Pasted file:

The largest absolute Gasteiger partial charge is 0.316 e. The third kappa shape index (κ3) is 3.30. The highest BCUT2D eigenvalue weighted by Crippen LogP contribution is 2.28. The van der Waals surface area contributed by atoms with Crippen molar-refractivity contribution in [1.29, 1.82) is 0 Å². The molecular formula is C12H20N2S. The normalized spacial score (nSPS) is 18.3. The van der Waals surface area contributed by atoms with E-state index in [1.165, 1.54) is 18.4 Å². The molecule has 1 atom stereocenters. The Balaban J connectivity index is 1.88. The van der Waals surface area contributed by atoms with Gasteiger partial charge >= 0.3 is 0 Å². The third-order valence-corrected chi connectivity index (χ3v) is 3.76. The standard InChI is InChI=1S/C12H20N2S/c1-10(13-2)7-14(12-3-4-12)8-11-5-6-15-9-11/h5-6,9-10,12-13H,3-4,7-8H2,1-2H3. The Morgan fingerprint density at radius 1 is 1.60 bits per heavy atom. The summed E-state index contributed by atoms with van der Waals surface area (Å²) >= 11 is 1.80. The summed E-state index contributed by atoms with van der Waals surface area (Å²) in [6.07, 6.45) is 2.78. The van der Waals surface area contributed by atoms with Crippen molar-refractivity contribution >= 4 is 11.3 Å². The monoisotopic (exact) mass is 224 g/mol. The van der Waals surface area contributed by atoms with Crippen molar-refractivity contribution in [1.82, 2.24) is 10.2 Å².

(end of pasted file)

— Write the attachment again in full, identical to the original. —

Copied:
The largest absolute Gasteiger partial charge is 0.316 e. The third kappa shape index (κ3) is 3.30. The highest BCUT2D eigenvalue weighted by Crippen LogP contribution is 2.28. The van der Waals surface area contributed by atoms with Crippen molar-refractivity contribution in [1.29, 1.82) is 0 Å². The molecular formula is C12H20N2S. The normalized spacial score (nSPS) is 18.3. The van der Waals surface area contributed by atoms with E-state index in [1.165, 1.54) is 18.4 Å². The molecule has 1 atom stereocenters. The Balaban J connectivity index is 1.88. The van der Waals surface area contributed by atoms with Gasteiger partial charge >= 0.3 is 0 Å². The third-order valence-corrected chi connectivity index (χ3v) is 3.76. The standard InChI is InChI=1S/C12H20N2S/c1-10(13-2)7-14(12-3-4-12)8-11-5-6-15-9-11/h5-6,9-10,12-13H,3-4,7-8H2,1-2H3. The Morgan fingerprint density at radius 1 is 1.60 bits per heavy atom. The summed E-state index contributed by atoms with van der Waals surface area (Å²) >= 11 is 1.80. The summed E-state index contributed by atoms with van der Waals surface area (Å²) in [6.07, 6.45) is 2.78. The van der Waals surface area contributed by atoms with Crippen molar-refractivity contribution >= 4 is 11.3 Å². The monoisotopic (exact) mass is 224 g/mol. The van der Waals surface area contributed by atoms with Crippen molar-refractivity contribution in [1.82, 2.24) is 10.2 Å².